Should Felons who Aren’t in Prison be Allowed to Vote?

Under Article II of the Iowa Constitution, an Iowa citizen who has been convicted of “any infamous crime” is ineligible to vote in local, state and federal elections. Our constitution doesn’t spell out the definition of “any infamous crime,” but in 1994 the Iowa General Assembly passed a law defining it as “any felony;.” thus, under Iowa Code Section 39.3(8), any Iowan convicted of any felony is ineligible to vote, forever (unless his/her right to vote has been restored by the Iowa Governor pursuant to this process, which is completely discretionary and which hasn’t been happening much since Governor Branstad took office six years ago).

Recently this statutory definition was challenged on various grounds, one being that it’s overly broad – that the ordinary meaning of “infamous” contemplates something wicked or abominable or shocking, and that many felonies simply don’t rise to a level of “infamy” that justifies permanently stripping a citizen of a constitutionally protected right. Last week, in Griffin v. Pate, a majority of the Iowa Supreme Court rejected this challenge, holding (heavy paraphrasing ahead) that based on the limited evidence before the Court, defining “infamous crime” in such a way as to permanently disenfranchise all convicted felons isn’t so irrational or so inconsistent with prevailing community standards as to require judicial intervention. So, for now, Iowa remains one of only three states that impose a lifetime voting ban on all convicted felons.

However, in the Griffin ruling Chief Justice Cady points out (more than once) that if there exists a general consensus that Iowans’ attitudes towards felons and voting rights have evolved since the original statutory definition was enacted, the Iowa Legislature can re-define “infamous crime” to mean something other than “any felony.” Which is good to know, since pre-Griffin, the conventional wisdom was that the legislature was somehow constitutionally constrained from legislatively loosening up the statutory definition of infamous crime.

I propose that the Iowa Legislature utilize our newly discovered legislative authority to drag Iowa’s felony disenfranchisement law into the 21st century, since I am confident that community standards have evolved over the past twenty years to the extent that the average Iowan no longer believes that every felony offense is so “infamous” as to justify a lifetime ban on voting. For example, possessing 1.5 ounces of marijuana without a tax stamp is a Class D felony, as is trespassing on property owned by a public utility, as is stealing a bicycle that costs more than $1,000 to replace; this illegal conduct is certainly not admirable, but I doubt the majority of Iowans would agree that a conviction for any of these crimes merits the permanent loss of a fundamental civil right.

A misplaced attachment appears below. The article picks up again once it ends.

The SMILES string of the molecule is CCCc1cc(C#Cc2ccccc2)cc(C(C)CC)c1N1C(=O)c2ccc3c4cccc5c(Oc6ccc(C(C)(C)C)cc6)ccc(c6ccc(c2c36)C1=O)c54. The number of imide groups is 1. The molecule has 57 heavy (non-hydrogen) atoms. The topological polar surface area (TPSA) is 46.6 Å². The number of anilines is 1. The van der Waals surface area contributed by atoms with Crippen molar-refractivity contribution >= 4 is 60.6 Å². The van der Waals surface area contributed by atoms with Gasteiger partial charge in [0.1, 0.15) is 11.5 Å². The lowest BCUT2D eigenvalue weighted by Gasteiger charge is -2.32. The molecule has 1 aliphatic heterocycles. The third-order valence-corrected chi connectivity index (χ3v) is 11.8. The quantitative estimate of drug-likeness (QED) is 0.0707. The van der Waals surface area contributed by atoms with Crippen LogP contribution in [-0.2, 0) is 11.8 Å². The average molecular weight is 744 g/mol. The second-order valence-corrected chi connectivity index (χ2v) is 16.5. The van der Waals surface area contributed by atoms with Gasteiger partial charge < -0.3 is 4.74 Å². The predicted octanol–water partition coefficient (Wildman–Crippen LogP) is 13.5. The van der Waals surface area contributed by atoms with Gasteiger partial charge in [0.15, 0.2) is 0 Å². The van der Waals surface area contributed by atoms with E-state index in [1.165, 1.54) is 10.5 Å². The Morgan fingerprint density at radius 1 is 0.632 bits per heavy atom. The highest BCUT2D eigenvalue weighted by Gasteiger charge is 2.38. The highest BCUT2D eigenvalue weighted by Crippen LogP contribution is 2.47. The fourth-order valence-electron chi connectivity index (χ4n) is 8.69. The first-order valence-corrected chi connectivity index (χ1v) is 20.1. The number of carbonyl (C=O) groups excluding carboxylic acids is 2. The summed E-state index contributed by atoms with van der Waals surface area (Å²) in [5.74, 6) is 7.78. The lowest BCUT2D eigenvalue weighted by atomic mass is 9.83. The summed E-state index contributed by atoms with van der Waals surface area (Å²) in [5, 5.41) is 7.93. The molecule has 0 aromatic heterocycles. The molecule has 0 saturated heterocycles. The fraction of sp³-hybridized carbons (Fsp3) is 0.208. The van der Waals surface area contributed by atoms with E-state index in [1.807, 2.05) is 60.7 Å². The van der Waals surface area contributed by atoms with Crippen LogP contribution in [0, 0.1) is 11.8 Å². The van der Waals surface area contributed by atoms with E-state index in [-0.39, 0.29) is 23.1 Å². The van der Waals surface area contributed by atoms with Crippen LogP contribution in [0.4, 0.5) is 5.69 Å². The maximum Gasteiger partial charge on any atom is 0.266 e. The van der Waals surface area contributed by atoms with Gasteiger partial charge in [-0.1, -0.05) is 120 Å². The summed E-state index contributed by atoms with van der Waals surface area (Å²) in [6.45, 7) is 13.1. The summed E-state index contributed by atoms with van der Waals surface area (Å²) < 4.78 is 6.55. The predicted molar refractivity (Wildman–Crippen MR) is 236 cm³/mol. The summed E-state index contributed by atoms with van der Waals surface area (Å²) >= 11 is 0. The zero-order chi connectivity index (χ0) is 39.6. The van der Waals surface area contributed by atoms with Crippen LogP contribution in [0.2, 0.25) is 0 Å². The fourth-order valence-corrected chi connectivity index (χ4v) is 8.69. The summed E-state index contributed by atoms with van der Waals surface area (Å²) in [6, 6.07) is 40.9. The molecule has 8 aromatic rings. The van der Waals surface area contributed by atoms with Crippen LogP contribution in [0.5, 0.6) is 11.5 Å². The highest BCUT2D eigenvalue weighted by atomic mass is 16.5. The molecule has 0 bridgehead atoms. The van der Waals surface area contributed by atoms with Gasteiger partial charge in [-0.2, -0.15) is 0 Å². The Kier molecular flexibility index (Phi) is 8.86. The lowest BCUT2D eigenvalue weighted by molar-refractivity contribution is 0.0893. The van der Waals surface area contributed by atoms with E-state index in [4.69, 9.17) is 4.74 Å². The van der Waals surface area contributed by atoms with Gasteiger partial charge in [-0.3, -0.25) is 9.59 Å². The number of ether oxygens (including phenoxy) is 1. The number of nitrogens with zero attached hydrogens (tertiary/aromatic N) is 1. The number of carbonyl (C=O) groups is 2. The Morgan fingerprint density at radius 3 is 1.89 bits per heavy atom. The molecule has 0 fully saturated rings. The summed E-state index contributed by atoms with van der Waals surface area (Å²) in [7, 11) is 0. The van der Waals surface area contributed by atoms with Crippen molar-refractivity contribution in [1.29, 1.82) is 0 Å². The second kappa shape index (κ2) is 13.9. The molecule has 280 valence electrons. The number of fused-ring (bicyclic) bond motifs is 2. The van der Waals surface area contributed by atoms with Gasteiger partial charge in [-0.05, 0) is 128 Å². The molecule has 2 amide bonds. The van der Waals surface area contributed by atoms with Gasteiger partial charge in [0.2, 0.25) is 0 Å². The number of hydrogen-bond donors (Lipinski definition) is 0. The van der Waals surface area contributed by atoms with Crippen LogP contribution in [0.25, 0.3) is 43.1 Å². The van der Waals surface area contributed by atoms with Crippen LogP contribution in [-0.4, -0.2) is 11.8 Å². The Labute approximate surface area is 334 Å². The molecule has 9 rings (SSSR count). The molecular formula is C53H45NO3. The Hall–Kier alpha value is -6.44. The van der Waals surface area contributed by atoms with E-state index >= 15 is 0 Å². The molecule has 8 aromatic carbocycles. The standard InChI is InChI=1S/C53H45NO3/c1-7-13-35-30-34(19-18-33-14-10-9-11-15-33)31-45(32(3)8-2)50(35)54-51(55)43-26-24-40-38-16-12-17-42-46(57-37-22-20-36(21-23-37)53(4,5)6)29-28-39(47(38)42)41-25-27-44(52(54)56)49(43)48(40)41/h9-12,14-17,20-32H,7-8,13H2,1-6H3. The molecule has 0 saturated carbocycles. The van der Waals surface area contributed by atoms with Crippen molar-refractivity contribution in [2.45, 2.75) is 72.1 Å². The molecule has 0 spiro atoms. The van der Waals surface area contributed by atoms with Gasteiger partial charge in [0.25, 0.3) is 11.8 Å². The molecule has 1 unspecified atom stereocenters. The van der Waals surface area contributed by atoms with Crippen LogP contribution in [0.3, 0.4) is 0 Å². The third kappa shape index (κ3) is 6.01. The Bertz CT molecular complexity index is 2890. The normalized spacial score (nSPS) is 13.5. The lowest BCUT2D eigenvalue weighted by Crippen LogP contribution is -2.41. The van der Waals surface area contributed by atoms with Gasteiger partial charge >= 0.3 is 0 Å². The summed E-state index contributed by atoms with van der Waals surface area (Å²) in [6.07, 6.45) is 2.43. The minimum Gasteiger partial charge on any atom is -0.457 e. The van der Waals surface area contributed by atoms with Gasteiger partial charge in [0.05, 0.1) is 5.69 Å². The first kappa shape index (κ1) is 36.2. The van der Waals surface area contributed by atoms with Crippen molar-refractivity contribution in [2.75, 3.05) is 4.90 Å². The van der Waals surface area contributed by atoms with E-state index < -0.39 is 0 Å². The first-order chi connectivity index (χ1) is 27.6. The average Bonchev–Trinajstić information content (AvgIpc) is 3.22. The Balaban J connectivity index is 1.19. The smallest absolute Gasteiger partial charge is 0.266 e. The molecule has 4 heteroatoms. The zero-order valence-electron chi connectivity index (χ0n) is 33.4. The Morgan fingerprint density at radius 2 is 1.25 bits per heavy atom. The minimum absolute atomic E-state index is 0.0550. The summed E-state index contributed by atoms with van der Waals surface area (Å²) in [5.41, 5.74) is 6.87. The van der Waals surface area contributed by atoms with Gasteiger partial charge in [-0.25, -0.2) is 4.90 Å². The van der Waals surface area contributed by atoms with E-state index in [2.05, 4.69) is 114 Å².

Iowa’s criminal sentencing laws already appear to reflect a general consensus on the part of Iowa’s lawmakers (the elected representatives of Iowa’s citizens) that not all felonies rise to the level of infamy. Most non-violent felony offenses do not require a mandatory period of incarceration upon conviction, and many first time offenders convicted of non-violent felonies never spend a day in prison; they are allowed to live, work, pay taxes and raise families in our communities, as are felons serving a period of parole and felons who have discharged their sentences. It makes no sense and serves no purpose to deny these Iowans the right to participate in choosing the elected officials who will represent them at the local, state and federal level; felons who aren’t considered dangerous enough to require incarceration can pose little if any danger to the integrity of the ballot box.

Voting is a fundamental civil right, not a privilege, and under current law, thousands of Iowa citizens have been and will continue to be stripped of this right based on a statutory definition that I believe no longer accurately reflects Iowa values. The legislature has a duty to put a stop to this ongoing injustice as soon as possible; one simple way to do so would be to amend Iowa Code Section 39.3(8) so as to define “any infamous crime” as “any felony for which the person is currently serving a period of incarceration.” Whether this is the “best” definition, and/or whether there exists a general consensus that Iowa citizens who aren’t in prison should be allowed to vote, is certainly open to debate – but it’s a debate in which the Iowa Legislature should engage, and it’s one that will require input from Iowa citizens on a local and state level.

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About Representative Mary Wolfe

Part time attorney; full time State Representative for Iowa House District 98 (East Clinton County)
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